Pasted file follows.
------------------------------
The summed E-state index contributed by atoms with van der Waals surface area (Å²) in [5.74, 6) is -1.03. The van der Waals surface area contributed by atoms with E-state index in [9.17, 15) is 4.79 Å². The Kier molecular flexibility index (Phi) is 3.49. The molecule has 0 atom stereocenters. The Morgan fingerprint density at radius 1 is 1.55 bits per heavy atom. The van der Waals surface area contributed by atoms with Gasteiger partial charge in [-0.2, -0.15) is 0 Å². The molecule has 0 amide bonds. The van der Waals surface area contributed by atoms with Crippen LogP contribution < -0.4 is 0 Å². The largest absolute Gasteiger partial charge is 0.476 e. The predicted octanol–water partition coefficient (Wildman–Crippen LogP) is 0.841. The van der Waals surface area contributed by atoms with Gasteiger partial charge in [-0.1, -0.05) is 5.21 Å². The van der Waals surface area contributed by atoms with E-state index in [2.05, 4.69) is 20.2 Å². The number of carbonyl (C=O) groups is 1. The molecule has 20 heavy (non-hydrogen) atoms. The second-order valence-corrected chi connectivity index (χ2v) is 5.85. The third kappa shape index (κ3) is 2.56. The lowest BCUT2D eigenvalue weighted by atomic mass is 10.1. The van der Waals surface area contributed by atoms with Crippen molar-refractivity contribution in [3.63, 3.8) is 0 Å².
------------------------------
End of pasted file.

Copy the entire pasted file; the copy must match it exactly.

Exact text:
The summed E-state index contributed by atoms with van der Waals surface area (Å²) in [5.74, 6) is -1.03. The van der Waals surface area contributed by atoms with E-state index in [9.17, 15) is 4.79 Å². The Kier molecular flexibility index (Phi) is 3.49. The molecule has 0 atom stereocenters. The Morgan fingerprint density at radius 1 is 1.55 bits per heavy atom. The van der Waals surface area contributed by atoms with Gasteiger partial charge in [-0.2, -0.15) is 0 Å². The molecule has 0 amide bonds. The van der Waals surface area contributed by atoms with Crippen LogP contribution < -0.4 is 0 Å². The largest absolute Gasteiger partial charge is 0.476 e. The predicted octanol–water partition coefficient (Wildman–Crippen LogP) is 0.841. The van der Waals surface area contributed by atoms with Gasteiger partial charge in [-0.1, -0.05) is 5.21 Å². The van der Waals surface area contributed by atoms with E-state index in [2.05, 4.69) is 20.2 Å². The number of carbonyl (C=O) groups is 1. The molecule has 20 heavy (non-hydrogen) atoms. The second-order valence-corrected chi connectivity index (χ2v) is 5.85. The third kappa shape index (κ3) is 2.56. The lowest BCUT2D eigenvalue weighted by atomic mass is 10.1. The van der Waals surface area contributed by atoms with Crippen molar-refractivity contribution in [3.63, 3.8) is 0 Å².